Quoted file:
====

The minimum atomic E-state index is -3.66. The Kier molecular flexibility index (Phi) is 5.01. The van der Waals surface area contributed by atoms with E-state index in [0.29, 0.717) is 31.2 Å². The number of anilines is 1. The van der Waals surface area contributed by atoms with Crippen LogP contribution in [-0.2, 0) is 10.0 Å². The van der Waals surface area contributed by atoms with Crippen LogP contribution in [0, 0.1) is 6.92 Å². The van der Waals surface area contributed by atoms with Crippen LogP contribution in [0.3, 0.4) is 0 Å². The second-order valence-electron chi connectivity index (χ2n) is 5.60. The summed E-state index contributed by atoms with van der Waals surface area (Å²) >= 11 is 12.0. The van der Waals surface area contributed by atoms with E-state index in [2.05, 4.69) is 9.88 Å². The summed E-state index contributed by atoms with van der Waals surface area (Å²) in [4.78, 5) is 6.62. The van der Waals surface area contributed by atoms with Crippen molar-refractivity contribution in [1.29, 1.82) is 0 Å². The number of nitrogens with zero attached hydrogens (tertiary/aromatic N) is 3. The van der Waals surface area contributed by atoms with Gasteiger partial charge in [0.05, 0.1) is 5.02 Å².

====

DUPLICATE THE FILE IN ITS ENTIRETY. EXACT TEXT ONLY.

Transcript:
The minimum atomic E-state index is -3.66. The Kier molecular flexibility index (Phi) is 5.01. The van der Waals surface area contributed by atoms with E-state index in [0.29, 0.717) is 31.2 Å². The number of anilines is 1. The van der Waals surface area contributed by atoms with Crippen LogP contribution in [-0.2, 0) is 10.0 Å². The van der Waals surface area contributed by atoms with Crippen LogP contribution in [0, 0.1) is 6.92 Å². The van der Waals surface area contributed by atoms with Crippen LogP contribution in [0.3, 0.4) is 0 Å². The second-order valence-electron chi connectivity index (χ2n) is 5.60. The summed E-state index contributed by atoms with van der Waals surface area (Å²) >= 11 is 12.0. The van der Waals surface area contributed by atoms with E-state index in [2.05, 4.69) is 9.88 Å². The summed E-state index contributed by atoms with van der Waals surface area (Å²) in [4.78, 5) is 6.62. The van der Waals surface area contributed by atoms with Crippen molar-refractivity contribution in [1.29, 1.82) is 0 Å². The number of nitrogens with zero attached hydrogens (tertiary/aromatic N) is 3. The van der Waals surface area contributed by atoms with Gasteiger partial charge in [0.05, 0.1) is 5.02 Å².